Are they?

The tv news claims farm incomes are at a record high. I doubt that. But are grain farmers doing better now days?

Steven said...

I see farmers around here doing very well! But, they aren't your "family farm" of the past. They usually consist of one guy in the area that decided to stick to it. After every other person retired and their kids moved to town, this guy started renting their small farms. Now, the guy that farms my families farm is doing great... sports car, pool, etc. But he also has probably 6 or 8 employees, 6 or 8 of the biggest best tractors and all the implements to go with them, and he is farming grain on thousands of acres. At 180 acres, our farm is a tiny part of his operation. Even with all this farming, he still does land grating and digs ponds on the side. The sad thing is that he is doing very well, but all these little farm houses around here are now becoming rent houses and nearly everyone has to work in town.

Yeoman said...

Steven said:

"I see farmers around here doing very well! But, they aren't your "family farm" of the past."

I know what you mean by your description.

We see that here too, but in a bit different form. In the past decade we've seen an influx of out of state buyers, who like the idea of "ranching", but who don't know the front end of a cow from the back. They buy up places at greatly inflated prices, and then they hire a "manager" to run it.

These places are not economic, and occasionally one of these "ranchers" will complain about it. But they aren't part of the community, and they don't realize that in modern ranching in this region certain things were always cooperative efforts. They're very bad for real ranching, however, as they have no connection with the community, and they don't actually bother to run an economic outfit, which makes things worse for everyone else.

On the plus side, most of these outfits have such enormous overheads, that the cost of diesel fuel will be bad for all of them, and perhaps some will go under, opening some land up.

Anonymous said...

Let's say he owns the land out right, that is only a 3% ROE (you could add in the apreciation on the land for a total ROE), however that cost figure probably does not include his labor. Back that out and he probably made nothing from his land. He could do better with Government backed bonds...and not have the risk.

Ethan Book said...

Yes you are right that I was specifically speaking of the economics of farming when I said it was tough ... because I know there are jobs that are more difficult (thank God for our military!)

But, I think it is important to explore these things because the economics of farming are becoming more and more difficult and the only solution that many farmers can come up with is to get bigger.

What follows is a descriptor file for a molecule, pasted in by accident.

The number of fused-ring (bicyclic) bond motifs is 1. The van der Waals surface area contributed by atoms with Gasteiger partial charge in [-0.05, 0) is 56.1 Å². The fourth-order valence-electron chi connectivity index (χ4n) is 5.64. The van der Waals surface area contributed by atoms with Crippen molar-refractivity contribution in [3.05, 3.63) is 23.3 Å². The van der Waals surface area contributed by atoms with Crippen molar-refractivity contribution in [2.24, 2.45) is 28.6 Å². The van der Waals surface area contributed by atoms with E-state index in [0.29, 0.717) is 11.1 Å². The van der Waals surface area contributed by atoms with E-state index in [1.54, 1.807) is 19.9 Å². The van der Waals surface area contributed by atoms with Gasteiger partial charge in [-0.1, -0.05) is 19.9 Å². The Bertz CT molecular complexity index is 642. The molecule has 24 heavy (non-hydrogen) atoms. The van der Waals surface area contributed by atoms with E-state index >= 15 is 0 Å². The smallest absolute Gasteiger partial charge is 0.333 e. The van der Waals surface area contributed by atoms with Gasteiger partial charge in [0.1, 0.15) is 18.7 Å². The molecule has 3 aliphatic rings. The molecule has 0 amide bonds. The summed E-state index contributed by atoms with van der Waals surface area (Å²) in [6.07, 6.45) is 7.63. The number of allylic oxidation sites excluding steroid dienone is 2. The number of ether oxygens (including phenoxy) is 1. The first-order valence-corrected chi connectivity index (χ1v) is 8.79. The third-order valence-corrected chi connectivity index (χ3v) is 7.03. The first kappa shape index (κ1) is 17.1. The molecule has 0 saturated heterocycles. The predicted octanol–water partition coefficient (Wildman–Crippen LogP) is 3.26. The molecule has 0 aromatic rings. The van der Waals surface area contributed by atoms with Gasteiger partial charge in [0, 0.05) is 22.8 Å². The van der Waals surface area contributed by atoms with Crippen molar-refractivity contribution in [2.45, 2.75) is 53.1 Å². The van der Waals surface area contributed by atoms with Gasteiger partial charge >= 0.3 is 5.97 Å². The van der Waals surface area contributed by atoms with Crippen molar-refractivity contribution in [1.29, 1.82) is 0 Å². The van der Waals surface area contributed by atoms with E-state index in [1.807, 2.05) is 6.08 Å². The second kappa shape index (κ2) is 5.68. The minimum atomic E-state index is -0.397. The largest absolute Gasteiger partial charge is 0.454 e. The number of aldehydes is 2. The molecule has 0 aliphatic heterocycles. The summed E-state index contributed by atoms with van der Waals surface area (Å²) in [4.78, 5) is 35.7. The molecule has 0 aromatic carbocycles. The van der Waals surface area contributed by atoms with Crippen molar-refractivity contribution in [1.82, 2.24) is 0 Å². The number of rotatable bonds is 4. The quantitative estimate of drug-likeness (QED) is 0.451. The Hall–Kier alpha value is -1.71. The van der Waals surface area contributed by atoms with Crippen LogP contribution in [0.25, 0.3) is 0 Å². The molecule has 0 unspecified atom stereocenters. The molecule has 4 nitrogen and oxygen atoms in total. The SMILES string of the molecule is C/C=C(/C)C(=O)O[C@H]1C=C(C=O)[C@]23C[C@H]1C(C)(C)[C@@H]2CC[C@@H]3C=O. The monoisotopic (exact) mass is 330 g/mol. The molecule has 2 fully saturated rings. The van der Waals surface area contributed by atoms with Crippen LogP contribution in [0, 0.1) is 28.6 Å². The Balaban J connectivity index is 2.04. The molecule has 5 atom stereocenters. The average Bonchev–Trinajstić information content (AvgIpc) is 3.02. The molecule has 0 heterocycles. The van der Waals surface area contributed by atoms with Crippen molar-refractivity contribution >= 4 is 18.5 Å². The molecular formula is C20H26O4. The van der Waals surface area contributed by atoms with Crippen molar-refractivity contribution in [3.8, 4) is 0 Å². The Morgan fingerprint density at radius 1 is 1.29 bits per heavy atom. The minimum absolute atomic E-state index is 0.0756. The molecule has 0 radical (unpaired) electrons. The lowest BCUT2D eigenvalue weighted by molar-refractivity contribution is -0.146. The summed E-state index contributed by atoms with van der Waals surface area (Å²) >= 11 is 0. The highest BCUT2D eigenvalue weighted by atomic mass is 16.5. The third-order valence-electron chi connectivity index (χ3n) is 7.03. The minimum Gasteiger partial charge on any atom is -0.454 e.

I posted a little while ago about hog farmers in Iowa coming up with a solution for weathering the horrible market that is only getting worse ... try not to lose much is all they could come up with. The cattle feeders are starting to worry about the same thing ... and the dairy folks too. I hear about it everyday on the farm reports.

So, everyone who does grain is trying to get bigger because bigger will make them more money (in theory). I think we need to get out of the mindset that bigger is better (in all of our life, not just farming) and think smarter. Larry in another post talked about being a lowest-cost producer (I hope he gives more information). We really need to be researching ways to do that because the information is out there if we are willing to look for it.

Most of all what I was trying to convey is that the economics of farming are tough for those that are trying to begin farming ... whether it is conventionally or unconventionally.

Yeoman said...

In terms of tough, and farm size, I note that petroleum is at a record high today, and that the dollar is at a record low.

I suspect these costs are easier for me to adjust to than any of the grain farmers. For me, it means that I might want to start out moving cows about two hours earlier than I otherwise would, and just ride from the ranch yard, rather than drive out with a horse trailer. Maybe it means we should think of moving the cattle closer to the yard, and feeding with a horse drawn wagon.

Modern grain farming went over to petroleum in the 20s through the 50s, and not is totally dependent on it. That increased the size of the farms to the detriment of farmers, and it's made grain production a slave to petroleum. An all around bad situation.